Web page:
Last Updated on November 4, 2023 by Amanda Rose
Under Connecticut landlord-tenant law, landlords have a right to ask for a security deposit from tenants. Be that as it may, there are a number of rules that they must abide by when doing so.
They must charge the right amount, make appropriate deductions (if any), and return the deposit on time, among other things. Landlords who fail to observe such rules can suffer significant penalties. Including, having to pay the tenant up to 2X the wrongfully withheld amount, plus court and attorney fees.
The following are answers to commonly asked questions regarding security deposit rules in Connecticut.
What is the Connecticut law on security deposit?
Landlords in Connecticut must not charge a deposit exceeding the equivalent of 2X the monthly rent. If the monthly rent is, say, $1,300, then the landlord must not charge you a deposit exceeding $2,600.
Can a landlord ask for first, last and security deposit in CT?
Yes, a landlord in Connecticut may be able to ask for first and last month’s rent in advance. That said, landlords can only collect two additional months’ rent in advance, whatever they call it – whether “last month’s rent” or “security deposit.”
However, if you’re 62 years or older, the landlord can only charge you one additional payment.
Unlike in most other states, “last month’s rent” is considered as a security deposit under law. Consequently, landlords have a duty to treat it with the same rules.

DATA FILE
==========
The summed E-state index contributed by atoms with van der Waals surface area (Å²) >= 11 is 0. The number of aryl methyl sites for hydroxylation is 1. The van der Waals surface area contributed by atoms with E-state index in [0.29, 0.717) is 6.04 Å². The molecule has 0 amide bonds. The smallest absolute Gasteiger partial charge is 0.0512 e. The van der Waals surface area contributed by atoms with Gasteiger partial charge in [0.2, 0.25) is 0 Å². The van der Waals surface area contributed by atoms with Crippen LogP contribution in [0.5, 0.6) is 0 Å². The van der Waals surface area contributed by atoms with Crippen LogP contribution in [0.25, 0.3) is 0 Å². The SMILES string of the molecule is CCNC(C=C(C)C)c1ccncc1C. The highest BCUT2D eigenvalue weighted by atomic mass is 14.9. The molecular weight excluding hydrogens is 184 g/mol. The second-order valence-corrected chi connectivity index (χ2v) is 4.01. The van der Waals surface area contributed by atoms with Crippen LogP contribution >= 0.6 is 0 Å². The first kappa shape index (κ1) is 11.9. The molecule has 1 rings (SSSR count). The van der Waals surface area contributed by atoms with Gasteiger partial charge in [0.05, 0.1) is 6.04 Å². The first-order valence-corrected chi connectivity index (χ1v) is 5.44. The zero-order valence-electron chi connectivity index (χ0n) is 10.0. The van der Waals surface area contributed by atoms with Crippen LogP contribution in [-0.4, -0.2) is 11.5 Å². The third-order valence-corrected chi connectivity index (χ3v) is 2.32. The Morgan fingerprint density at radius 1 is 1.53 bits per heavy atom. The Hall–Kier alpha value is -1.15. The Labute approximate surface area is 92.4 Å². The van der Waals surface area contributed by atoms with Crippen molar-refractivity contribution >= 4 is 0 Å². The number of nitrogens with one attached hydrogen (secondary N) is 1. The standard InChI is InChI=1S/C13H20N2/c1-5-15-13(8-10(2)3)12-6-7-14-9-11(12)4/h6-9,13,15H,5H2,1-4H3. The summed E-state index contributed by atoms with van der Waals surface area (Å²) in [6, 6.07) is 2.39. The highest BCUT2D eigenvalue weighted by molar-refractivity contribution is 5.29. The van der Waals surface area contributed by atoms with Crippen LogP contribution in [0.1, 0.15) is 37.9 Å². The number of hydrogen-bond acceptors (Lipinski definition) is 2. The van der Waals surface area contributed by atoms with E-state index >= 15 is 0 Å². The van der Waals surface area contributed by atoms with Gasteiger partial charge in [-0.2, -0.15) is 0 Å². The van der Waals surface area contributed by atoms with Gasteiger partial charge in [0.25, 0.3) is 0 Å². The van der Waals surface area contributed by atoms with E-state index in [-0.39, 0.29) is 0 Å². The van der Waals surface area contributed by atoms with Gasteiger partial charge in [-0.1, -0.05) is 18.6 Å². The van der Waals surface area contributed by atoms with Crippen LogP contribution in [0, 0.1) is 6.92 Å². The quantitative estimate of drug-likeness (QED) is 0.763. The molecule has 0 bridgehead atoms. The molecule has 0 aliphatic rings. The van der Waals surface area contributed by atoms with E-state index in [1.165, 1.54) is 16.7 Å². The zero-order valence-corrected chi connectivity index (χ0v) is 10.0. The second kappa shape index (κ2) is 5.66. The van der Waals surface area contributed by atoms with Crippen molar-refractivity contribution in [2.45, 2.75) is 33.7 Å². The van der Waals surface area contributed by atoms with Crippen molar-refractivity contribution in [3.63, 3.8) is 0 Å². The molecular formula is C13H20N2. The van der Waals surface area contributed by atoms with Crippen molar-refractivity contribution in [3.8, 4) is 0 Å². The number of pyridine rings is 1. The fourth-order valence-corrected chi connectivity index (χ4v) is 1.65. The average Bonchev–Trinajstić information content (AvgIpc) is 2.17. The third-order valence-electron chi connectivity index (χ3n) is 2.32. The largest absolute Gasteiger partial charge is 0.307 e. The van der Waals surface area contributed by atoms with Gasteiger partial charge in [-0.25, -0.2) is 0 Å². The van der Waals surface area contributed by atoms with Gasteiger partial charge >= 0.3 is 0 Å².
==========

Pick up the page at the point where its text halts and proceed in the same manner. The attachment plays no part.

How do I sue my landlord for a security deposit in CT?
If the landlord has wrongfully withheld your security deposit in Connecticut, you may be able to sue them in court. Here is a step-by-step process which you must follow to get your deposit back.
- Write your landlord a demand letter. In the letter, make sure to be as detailed as possible. Let the landlord know of the security deposit amount, date you moved out, and when you expect them to have paid the deposit back. Also, let the landlord know that you will suing them if they fail to honor the demand letter within the notice period.
- File a lawsuit in a small claims court. In Connecticut, you can sue up to $5,000 in money damages. It offers a relatively inexpensive and informal way to resolve disputes. Do this within 30 days of sending the demand letter.
- Serve the landlord with a copy of the lawsuit. You can do this in various ways. Including, serving the notice in person, by mail, or using the help of a sheriff.
- Prepare for a court hearing. The judge will give both you and the landlord an opportunity to present your case for determination. If the judgment is in your favor, the landlord will have to pay you the amount you were suing for, plus interest and court costs.
How Long Does A Landlord Have To Return A Security Deposit In CT?
Under the new tenancy laws in Connecticut, landlords have 21 days to return their tenant’s security deposit, minus any lawful deductions. Examples of lawful deductions in Connecticut include the following.
- Unpaid rent
- Unpaid utility bills
- Cost of cleaning the property
- Cost of replacing damaged or missing keys
- Cost of fixing damage exceeding normal wear and tear